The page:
The Making of the ‘New Man’1 in Chimamanda Ngozi Adichie’s Americanah

Mukoi Musagasa


This paper examines the making of a ‘new man’ character in Adichie’s
Americanah and discusses how such a moulded man integrates himself in
society and deals with other gendered worlds. The discussion shows how
much Adichie in the representation of ‘new man’ character in her novel
rejects the naturalisation of the unchangeability of the male subject by
dramatizing how much the male’s enactment of masculine-self is
contingent to the orientation one gets. In this paper, I establish that that
Adichie’s representation of progressive ‘new man’ character in her novel
does not only serve as a role model for ideal alternative masculinity, but
also re-invents a space necessary for a progressive female character to
belong in hetero-patriarchal setting of the novel. Although the
categorisation of modes of masculinity in this paper begins with Connell’s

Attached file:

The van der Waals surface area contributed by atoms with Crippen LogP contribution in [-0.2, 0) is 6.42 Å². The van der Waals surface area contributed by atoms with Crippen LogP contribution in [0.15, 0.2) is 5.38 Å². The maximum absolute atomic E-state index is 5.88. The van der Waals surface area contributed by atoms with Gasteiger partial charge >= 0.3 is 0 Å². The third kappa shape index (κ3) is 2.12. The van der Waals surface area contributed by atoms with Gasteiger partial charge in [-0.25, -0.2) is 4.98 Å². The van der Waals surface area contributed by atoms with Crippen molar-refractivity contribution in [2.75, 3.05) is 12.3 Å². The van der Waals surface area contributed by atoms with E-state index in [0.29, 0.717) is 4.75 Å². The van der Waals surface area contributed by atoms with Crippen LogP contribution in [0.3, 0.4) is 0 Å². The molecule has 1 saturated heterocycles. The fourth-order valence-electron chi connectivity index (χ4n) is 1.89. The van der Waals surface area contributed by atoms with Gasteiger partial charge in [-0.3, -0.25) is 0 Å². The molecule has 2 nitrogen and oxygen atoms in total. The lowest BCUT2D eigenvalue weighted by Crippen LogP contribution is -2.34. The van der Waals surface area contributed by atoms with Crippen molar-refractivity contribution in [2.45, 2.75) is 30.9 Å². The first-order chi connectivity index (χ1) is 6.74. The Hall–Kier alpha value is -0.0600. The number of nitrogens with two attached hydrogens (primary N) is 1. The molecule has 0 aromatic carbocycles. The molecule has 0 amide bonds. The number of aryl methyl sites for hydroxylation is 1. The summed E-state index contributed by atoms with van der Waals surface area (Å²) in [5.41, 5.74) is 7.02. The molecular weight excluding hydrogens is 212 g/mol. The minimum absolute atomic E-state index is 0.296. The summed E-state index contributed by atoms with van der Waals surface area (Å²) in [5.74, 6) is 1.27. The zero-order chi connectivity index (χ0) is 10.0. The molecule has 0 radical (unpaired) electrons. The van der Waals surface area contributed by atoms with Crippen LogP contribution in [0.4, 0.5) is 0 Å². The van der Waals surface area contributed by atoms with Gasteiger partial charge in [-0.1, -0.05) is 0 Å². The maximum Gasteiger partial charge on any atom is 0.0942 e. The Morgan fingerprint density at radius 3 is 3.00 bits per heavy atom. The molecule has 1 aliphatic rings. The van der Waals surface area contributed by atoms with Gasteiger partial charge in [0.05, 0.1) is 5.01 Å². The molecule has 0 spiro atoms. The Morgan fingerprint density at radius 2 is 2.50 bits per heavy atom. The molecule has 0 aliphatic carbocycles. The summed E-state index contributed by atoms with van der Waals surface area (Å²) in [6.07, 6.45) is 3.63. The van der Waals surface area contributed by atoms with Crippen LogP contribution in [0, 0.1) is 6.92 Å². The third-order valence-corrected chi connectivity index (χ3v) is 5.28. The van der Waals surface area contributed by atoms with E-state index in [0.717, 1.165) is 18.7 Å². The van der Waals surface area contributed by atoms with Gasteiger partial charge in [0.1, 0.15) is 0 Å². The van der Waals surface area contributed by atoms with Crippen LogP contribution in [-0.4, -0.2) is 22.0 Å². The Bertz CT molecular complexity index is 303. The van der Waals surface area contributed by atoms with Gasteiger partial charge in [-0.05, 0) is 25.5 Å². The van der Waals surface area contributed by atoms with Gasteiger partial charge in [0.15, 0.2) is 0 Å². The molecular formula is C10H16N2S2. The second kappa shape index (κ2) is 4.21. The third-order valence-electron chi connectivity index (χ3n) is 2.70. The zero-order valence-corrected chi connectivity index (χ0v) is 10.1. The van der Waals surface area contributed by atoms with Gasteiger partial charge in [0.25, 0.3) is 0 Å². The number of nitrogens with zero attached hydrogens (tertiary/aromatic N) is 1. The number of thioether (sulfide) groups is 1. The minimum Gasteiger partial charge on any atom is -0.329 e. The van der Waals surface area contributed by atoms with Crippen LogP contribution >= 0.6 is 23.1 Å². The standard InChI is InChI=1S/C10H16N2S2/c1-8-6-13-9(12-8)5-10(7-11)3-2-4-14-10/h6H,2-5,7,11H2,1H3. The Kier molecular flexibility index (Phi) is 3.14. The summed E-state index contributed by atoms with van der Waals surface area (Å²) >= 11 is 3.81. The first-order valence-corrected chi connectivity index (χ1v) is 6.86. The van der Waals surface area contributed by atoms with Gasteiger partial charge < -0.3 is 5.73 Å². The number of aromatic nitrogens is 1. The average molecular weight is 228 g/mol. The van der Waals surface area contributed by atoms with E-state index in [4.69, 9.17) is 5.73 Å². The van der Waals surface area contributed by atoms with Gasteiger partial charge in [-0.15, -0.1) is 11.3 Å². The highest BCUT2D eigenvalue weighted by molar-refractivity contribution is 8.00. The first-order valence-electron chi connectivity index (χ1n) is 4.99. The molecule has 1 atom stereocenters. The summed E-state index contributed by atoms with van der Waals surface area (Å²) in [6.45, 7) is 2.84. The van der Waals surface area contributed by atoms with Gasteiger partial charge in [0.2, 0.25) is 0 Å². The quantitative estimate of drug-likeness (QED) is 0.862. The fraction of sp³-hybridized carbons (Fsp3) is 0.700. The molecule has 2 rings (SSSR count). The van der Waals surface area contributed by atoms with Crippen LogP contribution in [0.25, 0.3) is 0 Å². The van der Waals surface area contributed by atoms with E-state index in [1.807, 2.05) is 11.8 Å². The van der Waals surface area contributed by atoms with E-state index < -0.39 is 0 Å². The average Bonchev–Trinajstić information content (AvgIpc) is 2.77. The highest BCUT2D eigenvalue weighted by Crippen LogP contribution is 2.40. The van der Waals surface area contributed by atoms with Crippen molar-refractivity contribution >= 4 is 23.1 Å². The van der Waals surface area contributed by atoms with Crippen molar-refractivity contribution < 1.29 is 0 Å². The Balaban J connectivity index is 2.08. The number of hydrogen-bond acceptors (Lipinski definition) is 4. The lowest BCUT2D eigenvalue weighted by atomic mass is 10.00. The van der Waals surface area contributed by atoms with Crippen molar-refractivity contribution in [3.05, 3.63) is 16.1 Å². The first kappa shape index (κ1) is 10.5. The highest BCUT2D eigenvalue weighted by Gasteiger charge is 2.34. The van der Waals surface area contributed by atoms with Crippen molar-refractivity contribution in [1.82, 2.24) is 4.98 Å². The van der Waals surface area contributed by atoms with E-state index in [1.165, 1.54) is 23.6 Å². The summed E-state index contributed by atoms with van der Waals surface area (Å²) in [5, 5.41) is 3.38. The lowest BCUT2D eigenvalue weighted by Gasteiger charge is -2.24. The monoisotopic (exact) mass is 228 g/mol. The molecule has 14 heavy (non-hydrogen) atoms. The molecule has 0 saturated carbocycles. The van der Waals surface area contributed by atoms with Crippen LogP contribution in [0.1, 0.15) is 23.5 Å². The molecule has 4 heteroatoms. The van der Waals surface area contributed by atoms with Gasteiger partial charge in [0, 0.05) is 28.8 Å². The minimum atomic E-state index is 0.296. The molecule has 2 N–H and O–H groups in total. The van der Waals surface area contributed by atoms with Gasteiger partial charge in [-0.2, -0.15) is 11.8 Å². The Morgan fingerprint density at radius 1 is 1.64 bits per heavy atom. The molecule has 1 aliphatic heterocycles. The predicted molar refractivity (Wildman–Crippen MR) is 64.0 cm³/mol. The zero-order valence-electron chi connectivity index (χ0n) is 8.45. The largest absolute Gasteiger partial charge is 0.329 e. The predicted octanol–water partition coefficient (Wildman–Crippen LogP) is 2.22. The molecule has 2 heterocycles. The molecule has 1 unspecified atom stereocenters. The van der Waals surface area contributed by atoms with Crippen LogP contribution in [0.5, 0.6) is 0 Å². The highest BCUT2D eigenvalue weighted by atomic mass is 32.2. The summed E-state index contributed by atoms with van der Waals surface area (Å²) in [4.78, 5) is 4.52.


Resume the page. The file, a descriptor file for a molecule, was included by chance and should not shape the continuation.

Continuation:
binary of hegemonic and subordinate masculinities, the objective of the
discussion is beyond such fixity. My interest in this paper is precisely on
the sets of masculinity which, although they divert from the hegemony,
the difference or the deficit of hegemonic masculinity does not suggest the
inferiority. The paper borrows Swain’s (2006) “personalized
masculinities” to refer to softer and transgressive modes of masculinities
that are rebellious against the naturalisation of heteronormativity.
Key words:
New-Man, New-Woman, Progressive, Masculinity, Femininity

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